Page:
Solar cell systems

Solar cells can be used in many different kinds of systems. Here are some examples.

Stand-alone systems

If the location where solar cells are to be installed is very far from the national electrical grid it is convenient to have a stand-alone solar cell system. This means that the solar cells are connected to a charge controller which then sends the electricity directly to its applications, and one can also have a battery to level off the variations in the production. This kind of system has been used for a long time, for example in light houses as an alternative to kerosene lamps, but they are now also used for water cleaning, telecommunication, parking meters and household electricity in remote cabins. Solar cells produce DC and since the system is not connected to a grid, one can choose between DC and AC in the rest of the system. For AC, an inverter is needed between the solar cells and the load.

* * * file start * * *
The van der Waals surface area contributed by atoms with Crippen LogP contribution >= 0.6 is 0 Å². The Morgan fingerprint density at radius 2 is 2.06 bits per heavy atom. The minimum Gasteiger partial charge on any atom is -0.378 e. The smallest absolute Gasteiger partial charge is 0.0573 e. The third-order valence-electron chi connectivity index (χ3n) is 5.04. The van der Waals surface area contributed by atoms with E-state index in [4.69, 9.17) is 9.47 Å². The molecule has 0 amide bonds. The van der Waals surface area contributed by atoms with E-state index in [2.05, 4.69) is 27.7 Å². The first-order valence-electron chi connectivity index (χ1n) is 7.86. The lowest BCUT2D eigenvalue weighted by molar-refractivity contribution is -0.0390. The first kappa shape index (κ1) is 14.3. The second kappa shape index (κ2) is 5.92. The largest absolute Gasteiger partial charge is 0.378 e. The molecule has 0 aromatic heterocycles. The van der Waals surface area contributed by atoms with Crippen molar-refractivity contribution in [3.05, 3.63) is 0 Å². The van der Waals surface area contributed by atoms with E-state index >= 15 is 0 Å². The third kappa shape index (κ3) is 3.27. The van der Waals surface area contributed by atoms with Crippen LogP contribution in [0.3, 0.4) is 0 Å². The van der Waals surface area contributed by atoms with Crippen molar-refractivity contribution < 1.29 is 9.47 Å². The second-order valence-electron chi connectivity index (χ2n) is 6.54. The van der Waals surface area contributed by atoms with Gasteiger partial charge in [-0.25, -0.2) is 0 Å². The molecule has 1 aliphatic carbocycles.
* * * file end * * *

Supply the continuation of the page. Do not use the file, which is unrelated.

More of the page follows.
If there are several, small stand-alone systems these can be connected to get a more stable system. This is called a micro-grid.

Grid-connected systems

Grid-connected systems are, as opposed to stand-alone, connected to an electrical grid. Since the solar cells are producing DC, an inverter is needed between the solar cells and the grid, which has AC. The solar cells can be installed for example on a building, either on top of an existing construction or integrated in the building itself when it is built. The electricity can then be used for the household or be fed to the grid if the production is larger than the household consumption. There are also solar panels on their own constructions, which can be connected together to big solar parks. These can produce high power and deliver electricity out to the grid.